State Secrets, Advisory Committees, and the CIA
Bruce Craig, February 2004
The recent congressional action authorizing the creation of a history office for the newly established Department of Homeland Security (see "The Coalition Column" in Perspectives, December 2003, 25) demonstrates that in spite of the current administration's desire to downsize and contract out history positions, history in-and of-the federal government is perceived by many as being vital. Though not widely known, several departmental history offices have the benefit of an advisory committee often comprised of historians and sometimes other members of the public who provide useful input on federal history office activities. Such committees also serve as vital sounding boards for departmental historians and often link the activities of federal history offices to the broader public and Congress. One such committee is the Advisory Committee on Historical Diplomatic Documentation of the U.S. State Department.
This advisory committee is one of the few such bodies to be established by legislative mandate. Public Law 102-138, the Foreign Relations Authorization Act (as amended) sets the membership of the committee at nine members drawn from among historians, political scientists, archivists, international lawyers, and other social scientists who are distinguished in the field of U.S. foreign relations. Six members represent the American Historical Association, the Organization of American Historians, the American Political Science Association, the Society of American Archivists, the American Society of International Law, and the Society of Historians of American Foreign Relations; there are also three "at large" members. The members are granted all necessary security clearances. The legislation requires that the committee meet four times a year. The historian of the State Department serves as executive secretary of the committee.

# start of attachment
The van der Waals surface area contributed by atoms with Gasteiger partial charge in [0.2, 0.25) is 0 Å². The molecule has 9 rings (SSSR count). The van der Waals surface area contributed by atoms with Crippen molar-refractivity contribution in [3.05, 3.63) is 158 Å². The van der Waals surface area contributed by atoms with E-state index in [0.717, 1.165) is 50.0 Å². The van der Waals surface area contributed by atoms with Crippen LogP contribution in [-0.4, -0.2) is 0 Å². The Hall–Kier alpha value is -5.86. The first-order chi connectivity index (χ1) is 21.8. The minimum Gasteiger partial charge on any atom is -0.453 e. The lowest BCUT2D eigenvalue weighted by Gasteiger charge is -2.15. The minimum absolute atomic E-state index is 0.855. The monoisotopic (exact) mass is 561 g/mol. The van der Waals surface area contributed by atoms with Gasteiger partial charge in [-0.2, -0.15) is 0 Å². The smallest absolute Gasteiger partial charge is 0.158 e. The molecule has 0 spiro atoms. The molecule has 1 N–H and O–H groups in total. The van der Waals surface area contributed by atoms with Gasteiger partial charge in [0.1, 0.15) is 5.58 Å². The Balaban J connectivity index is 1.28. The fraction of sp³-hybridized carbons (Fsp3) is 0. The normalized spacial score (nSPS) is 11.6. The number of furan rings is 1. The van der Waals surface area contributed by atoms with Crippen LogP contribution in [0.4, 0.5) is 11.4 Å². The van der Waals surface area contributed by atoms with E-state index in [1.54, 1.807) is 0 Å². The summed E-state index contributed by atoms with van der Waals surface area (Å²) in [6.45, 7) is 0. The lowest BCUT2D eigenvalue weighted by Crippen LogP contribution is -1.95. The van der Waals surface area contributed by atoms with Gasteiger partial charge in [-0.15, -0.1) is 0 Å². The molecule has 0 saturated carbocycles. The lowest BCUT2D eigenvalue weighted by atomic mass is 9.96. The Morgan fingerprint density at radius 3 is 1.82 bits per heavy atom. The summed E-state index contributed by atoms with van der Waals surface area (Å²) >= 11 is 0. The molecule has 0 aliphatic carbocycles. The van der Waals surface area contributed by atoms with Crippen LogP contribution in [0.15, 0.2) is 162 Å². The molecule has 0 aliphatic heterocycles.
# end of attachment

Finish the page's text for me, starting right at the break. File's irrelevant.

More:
The advisory committee reviews records, advises, and makes recommendations to the Office of the Historian, Bureau of Public Affairs, concerning the Foreign Relations of the United States (FRUS) documentary series. The committee monitors the overall compilation and editorial process of the series and advises on all aspects of the preparation and declassification of the volumes. Although the committee does not review the contents of individual volumes, it does monitor the overall process and makes recommendations on particular problems that are brought to its attention.
Once every quarter, the committee meets in public open session for about an hour. Most often, the representative of the National Coalition for History is the only representative of the public in attendance. A brief report on the transactions of the meeting are relayed to the broader historical community via the NCH Washington Update. Since most of the time the committee meets in a "closed session," the minutes (usually approved at the next regular meeting of the committee) often become the only means for knowing what is actually going on inside the State Department's History Office and with the FRUS series.
Most recently-during the December 2003 meeting-the committee met and approved the minutes of the September 2003 meeting (http://www.state.gov/r/pa/ho/adcom/mtgnts/25125.htm). The contents of those minutes give cause for some concern for historians who make use of and rely on the FRUS series.